Programmers Stack Exchange is a question and answer site for professional programmers interested in conceptual questions about software development. It's 100% free.

Sign up
Here's how it works:
  1. Anybody can ask a question
  2. Anybody can answer
  3. The best answers are voted up and rise to the top

This is the algorithm (pseudocode) I have right now for finding all subsets for a given set with length k:

void allSubsets(set[]) {
    for (i = 0; i<k; i++) {
        for (j = i + 1; j<k; j++) {

But it's run-time is O(n^2). Can anybody improve this?

share|improve this question
O(n^2) is better than possible, because there are \binom{n}{k} subsets of size k. For fixed k, you're looking at O(n^k) being optimal. – Peter Taylor Jun 15 '12 at 9:35
The number of subsets is 2^n, so it's impossible for algorithm to be better than O(2^n) - because it has to create the output at least. – user281377 Jun 15 '12 at 10:02
I see, so what you're saying is we can't do any clever tricks to avoid O(2^n). Right? – paul smith Jun 15 '12 at 10:10
@paulsmith: If you could, you'd have solved P = NP and you'd be a Nobel Prize-winning CS doctor. – DeadMG Jun 15 '12 at 10:24
Better than O(2^n) is possible for fixed k. I don't think anyone will give a better answer than the accepted one for… , but I can't flag this question as a duplicate of a question on StackOverflow. – Peter Taylor Jun 15 '12 at 14:33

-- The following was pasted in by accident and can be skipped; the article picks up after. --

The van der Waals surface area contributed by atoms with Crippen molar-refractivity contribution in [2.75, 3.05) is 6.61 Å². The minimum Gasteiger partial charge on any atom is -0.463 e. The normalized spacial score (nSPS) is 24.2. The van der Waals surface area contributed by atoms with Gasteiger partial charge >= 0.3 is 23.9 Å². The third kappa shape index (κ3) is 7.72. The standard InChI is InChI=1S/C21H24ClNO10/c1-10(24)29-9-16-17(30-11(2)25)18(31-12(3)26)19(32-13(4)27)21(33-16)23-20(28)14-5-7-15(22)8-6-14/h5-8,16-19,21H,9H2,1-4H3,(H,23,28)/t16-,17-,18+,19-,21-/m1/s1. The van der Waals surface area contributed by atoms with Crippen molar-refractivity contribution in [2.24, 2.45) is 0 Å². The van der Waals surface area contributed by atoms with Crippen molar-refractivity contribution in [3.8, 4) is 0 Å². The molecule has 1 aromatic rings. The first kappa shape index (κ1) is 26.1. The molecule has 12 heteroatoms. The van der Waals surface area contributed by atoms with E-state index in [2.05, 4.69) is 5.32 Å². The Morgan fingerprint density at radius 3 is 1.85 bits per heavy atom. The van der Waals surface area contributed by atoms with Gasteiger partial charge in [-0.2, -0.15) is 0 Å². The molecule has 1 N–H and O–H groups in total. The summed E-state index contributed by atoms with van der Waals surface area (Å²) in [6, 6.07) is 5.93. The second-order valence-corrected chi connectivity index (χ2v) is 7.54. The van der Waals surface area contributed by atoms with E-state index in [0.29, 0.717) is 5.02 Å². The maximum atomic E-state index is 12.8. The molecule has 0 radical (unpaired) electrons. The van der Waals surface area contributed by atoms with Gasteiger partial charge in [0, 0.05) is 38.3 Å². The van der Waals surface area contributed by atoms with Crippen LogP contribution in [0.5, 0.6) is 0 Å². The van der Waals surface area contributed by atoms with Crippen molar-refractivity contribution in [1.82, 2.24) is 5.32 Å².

up vote 2 down vote accepted

From what I understand this doesn't work. You wouldn't find "AC" in the set "ABCD" (i.e. holes). To find all subsets think that each element is either inside the subset or not. Which is basically a binary yes, no. Therefore you can cycle over all numbers with k 0/1 bits to find all combinations.

share|improve this answer
Yes you're right! I seem to have missed that use case. So how would you make the algorithm? – paul smith Jun 15 '12 at 10:05
I'd use an integer counter. In each iteration you iterate over all bits by checking if the number is odd/even and then you shift bits to the right (like divide by 2) and check again. This way you iterate over all bits of the counter and decide whether to include a particular element or not. The rest is up to you to find out ;) – Gerenuk Jun 15 '12 at 10:28
@Gerenuk, you're over-complicating it. Consider a set S with n elements. Any subset of S may be represented exactly by an n-bit bitmap. To generate all possible subsets, generate all possible n-bit bitmaps, i.e., count from 0 to (2n)-1, inclusive. 0 represents the empty set, and (2n)-1 represents the full set. – John R. Strohm Jun 15 '12 at 10:34
@john: You a) didn't understand my algorithm written in non-technical terms which is exactly what you propose; and b) you still haven't solved the practical question of returning sets and not some encoded representation. Tech-talk alone is fruit-less. – Gerenuk Jun 15 '12 at 10:40

Your Answer


By posting your answer, you agree to the privacy policy and terms of service.

Not the answer you're looking for? Browse other questions tagged or ask your own question.